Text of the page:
Reimagining the ‘scream teen’ genre for a binge generation

It’s not uncommon for Hollywood to stake a bet on a trilogy, or to even film several sequels at once. But it’s downright unheard of to release the entire thing in three consecutive weeks.

Yet unlike a traditional studio, that’s a gamble Netflix is able to take with director Leigh Janiak’s “Fear Street” films, three features based on R.L. Stine’s popular teenager slasher series. The first of which, “Fear Street Part 1: 1994,” about the strange happenings in the cursed town of Shadyside, Ohio, debuted last week. This Friday, they go back in time even further, to 1978, and next Friday it rewinds all the way back to 1666. Some of the cast even appear in multiple films. The ambitious series takes on the roots of systemic oppression tied to this small town.

“I was personally obsessed with this idea of cycles of time, and history repeating itself and generational trauma. I was also a big fan of ‘Quantum Leap’ and ‘Back to the Future’ and I thought there was something that would be cool and satisfying to see characters who had experienced their own terrible events in the ’90s, in the ’70s and bring them back to the 1600s where their ancestors, or however you want to interpret it, experience something similar,” Janiak said. “What we ultimately ended up coming up was a hybrid of movies and what people think of more traditional television.”

“Fear Street” is also kicking off a new strategy for the streamer: Reviving the “scream teen” genre. Netflix saw massive success tapping into YA romance with franchises like “The Kissing Booth” and “To All the Boys I’ve Loved Before,” and is now turning its attention to another staple of teen moviegoing: The horror movie. The studio has several YA-geared horror films rolling out this year, including “There’s Someone Inside Your House,” from filmmaker Patrick Brice.

“We found really exciting and great success when we leaned into YA romance, a category that I loved growing up with John Hughes. It became really clear that’s a rich space for us,” said Lisa Nishimura, Netflix’s vice president of independent and documentary films. “We started to look at horror, which is just a classic storytelling arena. What Leigh has done with ‘Fear Street’ is taken that ambition and combined a lot of the best in storytelling. She’s modernized it through a lens of who gets to fall in love, who is represented on screen, who survives the first 15 minutes? If you look back at the history of horror movies, it tends to be the outsider. She’s re-defined what that looks like and feels like. And she’s done it in a way that’s remarkably fun.”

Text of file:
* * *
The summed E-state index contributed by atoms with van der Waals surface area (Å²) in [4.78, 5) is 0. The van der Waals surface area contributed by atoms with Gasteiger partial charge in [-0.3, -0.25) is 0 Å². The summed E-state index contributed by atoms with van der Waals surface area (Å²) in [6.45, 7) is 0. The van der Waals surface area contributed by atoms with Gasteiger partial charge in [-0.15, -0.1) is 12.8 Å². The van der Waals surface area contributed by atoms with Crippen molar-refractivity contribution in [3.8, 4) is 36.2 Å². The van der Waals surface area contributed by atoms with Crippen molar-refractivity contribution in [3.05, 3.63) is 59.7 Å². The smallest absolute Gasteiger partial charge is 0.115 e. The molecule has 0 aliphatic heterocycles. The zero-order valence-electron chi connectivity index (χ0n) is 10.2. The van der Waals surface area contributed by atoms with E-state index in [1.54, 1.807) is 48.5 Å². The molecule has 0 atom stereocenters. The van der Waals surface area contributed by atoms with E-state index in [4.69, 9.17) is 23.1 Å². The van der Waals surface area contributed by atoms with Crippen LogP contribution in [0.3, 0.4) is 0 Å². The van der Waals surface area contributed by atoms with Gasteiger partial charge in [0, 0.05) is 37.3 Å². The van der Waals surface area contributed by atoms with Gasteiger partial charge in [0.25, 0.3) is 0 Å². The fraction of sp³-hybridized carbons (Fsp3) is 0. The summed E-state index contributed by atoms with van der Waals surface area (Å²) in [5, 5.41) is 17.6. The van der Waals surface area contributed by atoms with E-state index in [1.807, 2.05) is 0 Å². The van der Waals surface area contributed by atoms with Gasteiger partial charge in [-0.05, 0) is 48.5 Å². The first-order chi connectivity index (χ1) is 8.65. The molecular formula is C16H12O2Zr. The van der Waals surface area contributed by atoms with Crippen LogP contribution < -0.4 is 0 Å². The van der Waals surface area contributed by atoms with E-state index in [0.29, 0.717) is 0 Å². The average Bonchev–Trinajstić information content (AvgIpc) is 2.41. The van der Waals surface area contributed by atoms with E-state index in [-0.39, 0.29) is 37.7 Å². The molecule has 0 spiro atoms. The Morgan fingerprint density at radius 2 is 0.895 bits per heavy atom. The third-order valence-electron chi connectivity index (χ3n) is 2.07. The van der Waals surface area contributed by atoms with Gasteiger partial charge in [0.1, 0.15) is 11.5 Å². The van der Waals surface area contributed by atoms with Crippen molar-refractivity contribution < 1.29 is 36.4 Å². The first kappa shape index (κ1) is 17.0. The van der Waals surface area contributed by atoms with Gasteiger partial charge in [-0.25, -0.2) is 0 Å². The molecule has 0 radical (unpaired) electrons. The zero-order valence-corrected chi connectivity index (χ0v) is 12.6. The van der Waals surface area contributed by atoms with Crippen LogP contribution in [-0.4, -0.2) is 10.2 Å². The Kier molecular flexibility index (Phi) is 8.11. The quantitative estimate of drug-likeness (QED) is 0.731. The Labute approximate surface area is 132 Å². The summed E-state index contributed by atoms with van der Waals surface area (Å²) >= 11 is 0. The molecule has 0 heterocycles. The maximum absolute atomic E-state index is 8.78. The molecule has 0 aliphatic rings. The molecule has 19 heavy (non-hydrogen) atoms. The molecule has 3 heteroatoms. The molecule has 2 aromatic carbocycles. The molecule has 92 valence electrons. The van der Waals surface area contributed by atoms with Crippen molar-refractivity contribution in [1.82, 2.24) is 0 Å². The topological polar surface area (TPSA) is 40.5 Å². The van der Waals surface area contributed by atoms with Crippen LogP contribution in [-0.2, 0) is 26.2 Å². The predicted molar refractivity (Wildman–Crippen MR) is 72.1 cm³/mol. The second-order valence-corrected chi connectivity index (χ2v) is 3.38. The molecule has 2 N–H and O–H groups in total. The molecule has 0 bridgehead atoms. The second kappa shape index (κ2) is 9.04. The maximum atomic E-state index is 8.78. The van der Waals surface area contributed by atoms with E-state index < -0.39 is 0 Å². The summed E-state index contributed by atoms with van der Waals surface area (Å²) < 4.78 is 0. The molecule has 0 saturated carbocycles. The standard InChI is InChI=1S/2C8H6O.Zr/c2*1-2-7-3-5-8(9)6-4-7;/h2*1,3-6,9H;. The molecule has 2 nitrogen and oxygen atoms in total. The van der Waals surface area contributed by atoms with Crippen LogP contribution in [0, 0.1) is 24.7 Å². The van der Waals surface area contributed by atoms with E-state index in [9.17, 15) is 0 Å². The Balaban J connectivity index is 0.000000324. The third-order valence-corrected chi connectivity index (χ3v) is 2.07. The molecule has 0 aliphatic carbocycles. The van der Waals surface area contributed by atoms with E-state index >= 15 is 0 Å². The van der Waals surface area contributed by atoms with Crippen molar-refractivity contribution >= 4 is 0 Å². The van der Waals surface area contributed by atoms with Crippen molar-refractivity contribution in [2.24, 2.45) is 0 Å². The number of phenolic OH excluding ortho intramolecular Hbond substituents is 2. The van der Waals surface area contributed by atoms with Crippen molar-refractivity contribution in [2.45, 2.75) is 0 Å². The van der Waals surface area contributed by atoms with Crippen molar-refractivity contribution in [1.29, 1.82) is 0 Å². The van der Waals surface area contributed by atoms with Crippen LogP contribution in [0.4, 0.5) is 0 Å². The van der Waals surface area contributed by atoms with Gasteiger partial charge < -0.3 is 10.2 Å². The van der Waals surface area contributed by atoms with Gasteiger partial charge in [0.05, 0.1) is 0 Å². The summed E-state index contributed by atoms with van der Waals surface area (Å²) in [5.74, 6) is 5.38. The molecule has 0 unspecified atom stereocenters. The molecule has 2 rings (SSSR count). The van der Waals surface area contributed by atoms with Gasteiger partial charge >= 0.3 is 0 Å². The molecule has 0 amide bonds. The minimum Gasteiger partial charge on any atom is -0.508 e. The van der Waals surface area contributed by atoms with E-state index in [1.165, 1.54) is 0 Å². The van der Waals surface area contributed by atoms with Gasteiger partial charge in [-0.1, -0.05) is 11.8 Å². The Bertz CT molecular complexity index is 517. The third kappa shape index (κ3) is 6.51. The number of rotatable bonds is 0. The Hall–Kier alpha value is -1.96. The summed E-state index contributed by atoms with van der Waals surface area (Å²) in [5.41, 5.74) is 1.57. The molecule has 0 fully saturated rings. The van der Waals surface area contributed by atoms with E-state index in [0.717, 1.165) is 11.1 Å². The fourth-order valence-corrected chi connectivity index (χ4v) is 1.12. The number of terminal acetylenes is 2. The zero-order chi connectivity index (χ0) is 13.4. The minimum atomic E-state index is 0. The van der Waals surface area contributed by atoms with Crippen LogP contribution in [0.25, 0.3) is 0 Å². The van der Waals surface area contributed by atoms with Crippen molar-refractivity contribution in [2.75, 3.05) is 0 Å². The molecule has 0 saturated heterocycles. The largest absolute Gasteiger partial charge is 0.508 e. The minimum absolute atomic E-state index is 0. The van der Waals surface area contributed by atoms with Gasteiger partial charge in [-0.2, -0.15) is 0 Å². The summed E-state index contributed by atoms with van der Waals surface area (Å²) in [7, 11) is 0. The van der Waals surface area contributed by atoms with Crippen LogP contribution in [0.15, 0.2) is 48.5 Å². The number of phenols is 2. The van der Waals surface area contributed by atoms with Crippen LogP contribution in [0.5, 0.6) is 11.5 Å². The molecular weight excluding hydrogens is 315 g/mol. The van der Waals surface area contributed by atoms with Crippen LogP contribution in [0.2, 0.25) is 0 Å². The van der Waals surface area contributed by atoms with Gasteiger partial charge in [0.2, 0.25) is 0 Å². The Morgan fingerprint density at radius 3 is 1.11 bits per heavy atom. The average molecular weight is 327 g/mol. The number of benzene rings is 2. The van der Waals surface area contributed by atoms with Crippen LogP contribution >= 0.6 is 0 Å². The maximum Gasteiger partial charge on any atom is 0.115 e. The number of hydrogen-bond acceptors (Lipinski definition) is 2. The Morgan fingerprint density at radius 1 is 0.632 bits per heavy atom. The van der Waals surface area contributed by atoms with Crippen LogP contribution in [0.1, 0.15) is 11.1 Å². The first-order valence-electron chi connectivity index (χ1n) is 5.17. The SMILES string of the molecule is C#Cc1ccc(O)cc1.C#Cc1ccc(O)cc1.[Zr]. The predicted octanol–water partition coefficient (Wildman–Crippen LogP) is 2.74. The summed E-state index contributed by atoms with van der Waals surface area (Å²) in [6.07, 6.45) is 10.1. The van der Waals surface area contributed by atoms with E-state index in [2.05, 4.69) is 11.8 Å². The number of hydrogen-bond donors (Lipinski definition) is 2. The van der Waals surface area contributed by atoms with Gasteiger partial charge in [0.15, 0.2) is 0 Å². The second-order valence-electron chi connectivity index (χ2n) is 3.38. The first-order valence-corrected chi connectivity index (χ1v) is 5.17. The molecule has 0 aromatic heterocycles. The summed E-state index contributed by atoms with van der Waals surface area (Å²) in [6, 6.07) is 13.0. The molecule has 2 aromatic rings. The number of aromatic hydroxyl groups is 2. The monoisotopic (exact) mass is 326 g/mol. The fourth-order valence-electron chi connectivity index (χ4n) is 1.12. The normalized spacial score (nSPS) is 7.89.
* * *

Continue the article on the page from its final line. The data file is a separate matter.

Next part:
As the executive behind addictive docuseries like “Making a Murderer” and “Tiger King,” Nishimura has a preternatural ability to scout the next big thing in binge watching. Unlike YA rom-coms, horror movies are one of the few genres aside from superheroes that still generate significant ticket sales at the box office. But that doesn’t mean that streaming can’t get in on the game too with originals that both speak to a current generation of teens and adults nostalgic for the slashers of their youth. And Netflix may even open up the genre to new audiences.

“There are going to be many, many, many people for whom these movies are their first horror,” Nishimura said.

More are coming this fall, too, including “Night Teeth,” a nod to “youth-driven genre films” of the 1980s and 1990s like “The Lost Boys” and “Go,” that follows a chauffeur one bizarre night in Los Angeles, and “Nightbooks,” where Krysten Ritter plays a witch who traps a horror-obsessed boy in her New York apartment.

The mid-’90s teen horror renaissance was a formative experience for both Janiak and Brice, who remember being inspired by films like “Scream” and “I Know What You Did Last Summer.”

“Those are films that are completely dear to my heart. And, you know, you watch them again now and they’re still fun,” Brice said. “But there’s definitely aspects of them that feel a little dated.”

His film, “There’s Someone Inside Your House,” follows a high school senior who has uprooted her life from Hawaii to Nebraska, only to be terrorized by a killer who wants to expose her and her classmates secrets.

“When I read this script… I was just so struck by the intent of trying to make something that was both completely a hard R-slasher movie that’s trying to deliver great scares, but also where the relationships and the characters and the love story are given equal attention,” he added.

Janiak, who is married to “Stranger Things” co-creator Ross Duffer, also saw an opportunity. And she didn’t take for granted the Netflix reach. The streamer currently boasts over 200 million memberships in 190 countries.

“(Horror) is kind of like the weird stepchild of kind of the film world. And it’s I think it’s ridiculous,” Janiak said. “Horror more than any other genre offers these opportunities to kind of make big popcorn-y, fun movies and have them still be about something.”

Janiak recommends watching the “Fear Street” movies as they come out, and to then go back and do a “full binge” to catch all the Easter eggs. Brice envisions a group viewing.

“I see a group of fully vaccinated teenagers all hanging out, hiding under the covers together, watching this movie,” Brice said. “I truly think this movie speaks to the collective experience of going to see a movie.”

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Follow AP Film Writer Lindsey Bahr on Twitter: www.twitter.com/ldbahr

Lindsey Bahr, The Associated Press

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